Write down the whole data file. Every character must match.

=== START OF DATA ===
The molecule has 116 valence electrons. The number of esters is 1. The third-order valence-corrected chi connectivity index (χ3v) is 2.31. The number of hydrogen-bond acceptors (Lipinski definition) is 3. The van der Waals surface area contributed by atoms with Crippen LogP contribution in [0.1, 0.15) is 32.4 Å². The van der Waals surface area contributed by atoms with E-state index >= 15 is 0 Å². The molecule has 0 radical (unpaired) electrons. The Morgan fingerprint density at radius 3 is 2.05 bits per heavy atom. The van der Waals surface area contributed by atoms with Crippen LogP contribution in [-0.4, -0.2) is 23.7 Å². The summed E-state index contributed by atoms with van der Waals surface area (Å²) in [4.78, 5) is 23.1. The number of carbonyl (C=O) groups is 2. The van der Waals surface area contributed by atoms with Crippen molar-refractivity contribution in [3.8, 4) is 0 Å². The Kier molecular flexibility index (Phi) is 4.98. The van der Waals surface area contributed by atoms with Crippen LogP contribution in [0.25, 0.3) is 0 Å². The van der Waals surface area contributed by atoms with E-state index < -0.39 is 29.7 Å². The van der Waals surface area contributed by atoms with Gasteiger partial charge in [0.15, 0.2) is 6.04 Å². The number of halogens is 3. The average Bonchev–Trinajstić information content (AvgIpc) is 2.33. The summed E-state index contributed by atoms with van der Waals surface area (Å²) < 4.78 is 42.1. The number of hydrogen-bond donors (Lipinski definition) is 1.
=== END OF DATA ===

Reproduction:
The molecule has 116 valence electrons. The number of esters is 1. The third-order valence-corrected chi connectivity index (χ3v) is 2.31. The number of hydrogen-bond acceptors (Lipinski definition) is 3. The van der Waals surface area contributed by atoms with Crippen LogP contribution in [0.1, 0.15) is 32.4 Å². The van der Waals surface area contributed by atoms with E-state index >= 15 is 0 Å². The molecule has 0 radical (unpaired) electrons. The Morgan fingerprint density at radius 3 is 2.05 bits per heavy atom. The van der Waals surface area contributed by atoms with Crippen LogP contribution in [-0.4, -0.2) is 23.7 Å². The summed E-state index contributed by atoms with van der Waals surface area (Å²) in [4.78, 5) is 23.1. The number of carbonyl (C=O) groups is 2. The van der Waals surface area contributed by atoms with Crippen molar-refractivity contribution in [3.8, 4) is 0 Å². The Kier molecular flexibility index (Phi) is 4.98. The van der Waals surface area contributed by atoms with Crippen LogP contribution in [0.25, 0.3) is 0 Å². The van der Waals surface area contributed by atoms with E-state index < -0.39 is 29.7 Å². The van der Waals surface area contributed by atoms with Gasteiger partial charge in [0.15, 0.2) is 6.04 Å². The number of halogens is 3. The average Bonchev–Trinajstić information content (AvgIpc) is 2.33. The summed E-state index contributed by atoms with van der Waals surface area (Å²) < 4.78 is 42.1. The number of hydrogen-bond donors (Lipinski definition) is 1.